Eating the adult form of helminthes is known to be an issue when you eat uncooked vegetables that grow in moist environments. Liver flukes, in particular, are known to be a problem with watercress.

Another thing. Just because hydatid cysts from echinococcosis worms is not common in the US or Australia or other areas where these worms exist, does not mean there isn't a problem for backcountry hikers. Remember, most people in the United states and Australia never visit the backcountry and hence are never exposed to the problem. But the problem does exist. As my link above indicates, when the backcountry visits the people in cities (foxes in Munich), echinococcosis does indeed become a problem for the population as a whole. The real question is what is the incidence of hydatid cysts for hikers who travel in areas like the Arctic or Lake Superior region of North America, or the Alps in Europe AND drink water from streams without filtering (by filtering I mean just that, not chemical or UV treatment). Given that it takes from 10 to 30 years for problems to occur, it can be quite difficult to get reliable information about this.

Finally, just because the dogs are treated in Australia does mean the echinococcosis problem is eliminated. There could also be wild predators of sheep (dingos? coyotes?) which carry the worms and so the worm circulate that way. And it doesn't just have to be dogs/coyotes and sheep. In the European Alps, for example, the worms are carried by foxes and mice rather than dogs and sheep. In the North American Arctic and Lake Superior region, it is wolves and caribou/moose/deer.

Edited by frprovis on 12/07/2007 11:06:26 MST.

Donald S Bosch
(manofmt) - F
MIOX Purifier on 12/09/2007 21:18:38 MST Print View

Another dissenting opinion. I have used the MIOX for about 8 months now and have found it convenient and lightweight, even when compared to iodine tablets. I also prefer the taste to that of iodine. Of course the clarifier helps with the iodine, but that also takes more time. I did find the MIOX a bit perplexing at first to use, but now have the hang of it and have no problems. One of the issues seems to be how you shake it. If you hold it upright and carefully shake it in that position, it seems to work best. Otherwise, I seemed to use up the salt way too quickly. As for the strips, well, after a while I just depended on tasting some of the chlorine as an indication that it was working. Not too scientific. I just got back from a trip to Turkey where I used it and a 4 liter platy, just to make sure the hotel water was okay.
On a recent trip my friend had the Steripen. Very cool, but he also had trouble at times getting it to work. It seemed it would not quite light up all the way.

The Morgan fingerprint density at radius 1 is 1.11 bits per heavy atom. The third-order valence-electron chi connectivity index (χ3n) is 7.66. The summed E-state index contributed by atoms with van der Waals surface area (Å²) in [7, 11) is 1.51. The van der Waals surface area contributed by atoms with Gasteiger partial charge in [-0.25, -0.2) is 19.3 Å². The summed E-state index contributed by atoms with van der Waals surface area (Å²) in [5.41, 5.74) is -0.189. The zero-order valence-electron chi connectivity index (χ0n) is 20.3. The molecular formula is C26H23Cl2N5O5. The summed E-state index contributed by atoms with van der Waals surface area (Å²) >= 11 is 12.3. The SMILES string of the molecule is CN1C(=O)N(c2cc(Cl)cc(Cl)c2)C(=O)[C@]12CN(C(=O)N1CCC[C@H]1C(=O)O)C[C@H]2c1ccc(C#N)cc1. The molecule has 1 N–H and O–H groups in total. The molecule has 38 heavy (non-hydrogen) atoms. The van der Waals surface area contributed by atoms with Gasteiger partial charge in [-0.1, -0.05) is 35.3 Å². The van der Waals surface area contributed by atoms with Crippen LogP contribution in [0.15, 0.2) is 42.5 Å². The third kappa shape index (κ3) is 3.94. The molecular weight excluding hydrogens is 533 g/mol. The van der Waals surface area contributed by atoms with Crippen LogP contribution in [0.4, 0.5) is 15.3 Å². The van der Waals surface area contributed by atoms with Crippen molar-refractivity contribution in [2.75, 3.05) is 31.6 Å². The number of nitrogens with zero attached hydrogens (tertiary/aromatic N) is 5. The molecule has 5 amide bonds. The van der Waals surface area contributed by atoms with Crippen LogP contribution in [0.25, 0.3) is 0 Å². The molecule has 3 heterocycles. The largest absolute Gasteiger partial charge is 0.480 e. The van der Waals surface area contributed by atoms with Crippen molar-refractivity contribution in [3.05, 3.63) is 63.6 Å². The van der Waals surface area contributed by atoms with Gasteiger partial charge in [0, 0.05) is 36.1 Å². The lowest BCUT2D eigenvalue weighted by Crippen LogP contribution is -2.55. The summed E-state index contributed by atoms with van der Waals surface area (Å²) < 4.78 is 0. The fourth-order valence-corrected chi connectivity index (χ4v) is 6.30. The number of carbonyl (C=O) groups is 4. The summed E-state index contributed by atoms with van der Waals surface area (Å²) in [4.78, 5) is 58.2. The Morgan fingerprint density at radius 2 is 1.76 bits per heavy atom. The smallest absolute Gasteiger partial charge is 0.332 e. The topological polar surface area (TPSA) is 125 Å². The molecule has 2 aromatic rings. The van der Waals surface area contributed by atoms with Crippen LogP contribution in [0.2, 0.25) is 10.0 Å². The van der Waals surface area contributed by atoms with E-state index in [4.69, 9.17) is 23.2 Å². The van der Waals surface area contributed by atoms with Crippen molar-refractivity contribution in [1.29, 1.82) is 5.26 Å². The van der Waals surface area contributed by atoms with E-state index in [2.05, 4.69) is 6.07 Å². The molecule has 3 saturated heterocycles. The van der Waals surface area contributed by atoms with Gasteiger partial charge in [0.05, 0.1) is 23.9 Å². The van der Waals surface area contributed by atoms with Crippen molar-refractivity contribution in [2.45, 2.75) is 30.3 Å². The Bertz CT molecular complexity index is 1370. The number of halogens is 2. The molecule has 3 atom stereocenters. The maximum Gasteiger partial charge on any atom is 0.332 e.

Jon Rhoderick
(hotrhoddudeguy) - F - M

Locale: New England
Prefilter? on 12/29/2007 15:13:06 MST Print View

Does anyone know of a good prefilter that could get rid of some of the taste and or these alien eggs or whatever the sort that could explode our brains? the micron size required is very small but along with the MIOX it could provide both cyst and viral and echinococcosis eggs

My opinion of the MIOX has now changed now that I realized that plain table salt works with the batteries, and that the test strips could be cut and then used with a pair of tweezers, the idea could be very low bulk and convenient by dropping all but a spare battery or two and micro test strips, which would be great on a long distance hike with little resupply chance or food shipment

Joseph Reeves
(Umnak)

Locale: Southeast Alaska
My take on Miox on 03/01/2008 18:28:58 MST Print View

We've used the Miox for the past four years in Southeast Alaska. It works well, and when it doesn't it is our vault. We (2 adults) treat approximately 8 liters a day if the sun is shining and less if it isn’t. It usually isn’t, so lets say 6 – 7 liters.

I found an alternative approach to the directions that came from MSR. We use our thumb to cover the top when mixing the water and salt, then open the top to release the mix into the chamber. Practice has also taught us it is easier to treat a three-liter container through two 2-liter applications rather than one 4-liter application.

We spent 40 nights on the beach (kayak trips) this past summer, and, at 7 liters a day that comes out to a lot of water! We haven’t used a pump filter for three years and hope never to need to do so again.

Smell and taste dissipates with time and is generally not noticeable. Batteries have not been a problem.

Everyone who travels with us buys a Miox within a week of returning home.